By Ogova Ondego
Published February 26, 2017
As Kenyans prepare for elections on August 8, 2017, Sidney Sheldon’s The Best Laid Plans, a paperback about power and revenge, could be recommended reading for those seeking office, those who are sponsoring or handling them and those who shall elect them to the county and national assemblies and the presidency.
Though the story may be set in the United States of America at the turn of the century, the lessons contained therein are nevertheless of universal application.
A publication of HarperCollins released two decades ago and running just 358 pages, The Best Laid Plans revolves around a gubernatorial candidate who has lost hope of ever making it in politics after his backers suddenly pull out. The man, Oliver Russell, then, perhaps desiring to dull his pain, has an affair with Leslie Stewart, a public relations consultant who is trying to salvage his campaign.
But when Backer, a powerful senator, reappears and dangles the carrot of power and money in his face, Russell forgets Stewart and agrees to marry the senator’s daughter with whom he had disagreed and it had almost shuttered his dream of ever becoming Governor of Kentucky.
Just a few days to his wedding Stewart, he jilts her and leaves her humiliated. She is forced to apologise to her guests and return their gifts. She tries to stoically bear the shame but when people keep on whispering and hastily ending conversation whenever they see her, she vows to make Russell pay for the evil he has done her. But she is painfully aware that with the backing of the powerful senator, Russell will have power and money, and so she has to find a way to have even more power and more money.
While Russell craves power, Stewart is obsessed with revenge, for hell has no fury like a woman scorned. Didn’t William Congreve (1670-1729) bequeath humanity a gem in the observation, “Heaven has no rage like love to hatred turned, Nor hell a fury like a woman scorned”?
Politicians – by reading this book – will get helpful tips on how to succeed in the power game. Such politicians are advised to befriend the Press and to never look down upon a reporter. They should not only avoid any show of pettiness as they are statesmen but must also keep any attack on their opponents impersonal.
Another useful tip to politicians is that of blackmail or calling in favours.
“Everybody’s got a little skeleton buried somewhere. All you have to do is dig it up, and you’ll be surprised how glad they’ll be to help with whatever you need,” Senator Todd Davies tells Russell whom he has just put in office as Governor.
According to this thriller, American Governors and Presidents are usually put in office by certain individuals whose interests they must protect through vetoing bills and foreign policies that may adversely affect them. For example, Senator Davies forces Russell (as Governor) to veto a bill on cigarettes as it will adversely affect his business. When he gets to the White House and he is about to broker peace between the Arabs and the Israelis, he tells him: “Peace is a simple word, but it has a lot of ramifications. Peace doesn’t have any financial benefits. When there’s a war, countries buy billion of dollars worth of armaments that are made here in the United States…. Because Iran can’t sell its oil, oil prices are up, and the United States gets the benefit of that”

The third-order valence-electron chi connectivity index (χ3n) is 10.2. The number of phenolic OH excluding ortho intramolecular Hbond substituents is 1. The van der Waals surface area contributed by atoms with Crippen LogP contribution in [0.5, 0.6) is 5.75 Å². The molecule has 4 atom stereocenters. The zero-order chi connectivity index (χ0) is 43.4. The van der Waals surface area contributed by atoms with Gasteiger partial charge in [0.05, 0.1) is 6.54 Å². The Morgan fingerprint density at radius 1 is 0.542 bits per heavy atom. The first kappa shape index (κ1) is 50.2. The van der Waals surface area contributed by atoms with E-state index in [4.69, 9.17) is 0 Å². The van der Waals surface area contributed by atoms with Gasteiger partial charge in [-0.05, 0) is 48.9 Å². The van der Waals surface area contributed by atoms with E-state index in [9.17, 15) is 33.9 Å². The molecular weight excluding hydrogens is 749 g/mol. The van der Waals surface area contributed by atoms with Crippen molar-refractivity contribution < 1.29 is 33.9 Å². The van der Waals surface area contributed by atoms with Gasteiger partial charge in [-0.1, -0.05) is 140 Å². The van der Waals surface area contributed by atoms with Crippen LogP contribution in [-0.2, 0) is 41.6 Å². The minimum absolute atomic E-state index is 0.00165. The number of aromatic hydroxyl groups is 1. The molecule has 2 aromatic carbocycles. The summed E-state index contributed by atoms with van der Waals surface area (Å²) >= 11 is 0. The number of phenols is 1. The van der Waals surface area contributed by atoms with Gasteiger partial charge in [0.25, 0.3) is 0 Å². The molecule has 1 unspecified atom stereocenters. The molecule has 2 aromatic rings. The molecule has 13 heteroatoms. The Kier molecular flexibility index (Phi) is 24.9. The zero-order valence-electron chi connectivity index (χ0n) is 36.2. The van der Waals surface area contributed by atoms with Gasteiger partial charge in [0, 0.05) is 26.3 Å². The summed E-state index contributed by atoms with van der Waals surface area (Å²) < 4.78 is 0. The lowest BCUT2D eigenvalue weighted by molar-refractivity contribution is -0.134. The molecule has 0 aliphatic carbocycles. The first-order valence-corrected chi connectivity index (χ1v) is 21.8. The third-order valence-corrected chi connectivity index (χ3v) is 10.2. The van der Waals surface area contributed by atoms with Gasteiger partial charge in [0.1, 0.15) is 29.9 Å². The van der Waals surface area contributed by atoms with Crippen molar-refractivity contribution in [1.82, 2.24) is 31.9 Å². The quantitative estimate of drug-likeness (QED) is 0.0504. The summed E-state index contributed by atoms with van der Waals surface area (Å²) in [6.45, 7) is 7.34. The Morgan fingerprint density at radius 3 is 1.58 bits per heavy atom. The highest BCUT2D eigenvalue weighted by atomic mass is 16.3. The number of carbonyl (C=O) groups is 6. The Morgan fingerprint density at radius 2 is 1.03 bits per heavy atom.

He tells President Russell that Americans have no intention of seeing peace in the Middle East or else they could have forced Israel to agree to peace terms long ago, being a small country.
Aware that Senator Davies and his associates own oil wells from which they make lots of money in the absence of Arab oil on the world market and that that is why he does not want peace in the Middle East, Russell insists on going ahead with the plan.
Senator Davies reminds him not to forget who put him in the White House: “…. If you go through with this, you’re finished …. I am giving you twenty – four hours to come to your senses.”
To build a media empire, Stewart defeats the trade unions and she tries to destroy Russell on whom she runs scandalous stories. When a prominent and most valuable reporter on her media group is arrested in Sarajevo and is about to be executed, President Russell uses his power to have her released although the group has been unfair to him. This appears to teach political leaders to be magnanimous rather than vengeful as they are statesmen. But even this does not make Stewart to stop her war against the President whom she wants out of office.
Stewart’s media group leads the onslaught on Russell and the reader’s heart races with the unfolding events. You have the feeling that the Presidency is coming to an end but you can’t help hating Stewart and sympathizing with President Russell but even the best laid plans can go awfully wrong and you hope that this happens. Later you discover that Russell is about to be crucified on behalf of someone else.
Were this novel to be turned into a movie, it would likely be an eye-catching and attention-gripping artwork; it has the immediacy which makes you think you what is being described is factual: a US President pursued by sex scandal and corruption in his campaigns; socio-political unrest in the Middle East; a US Administration that takes sides on the Middle East conflict.
Though characterised by the usual Sheldonian twists, turns and surprises, the reader may feel that the author follows too many rabbit trails. All in all, this book is worth reading by anyone who enjoys a good story.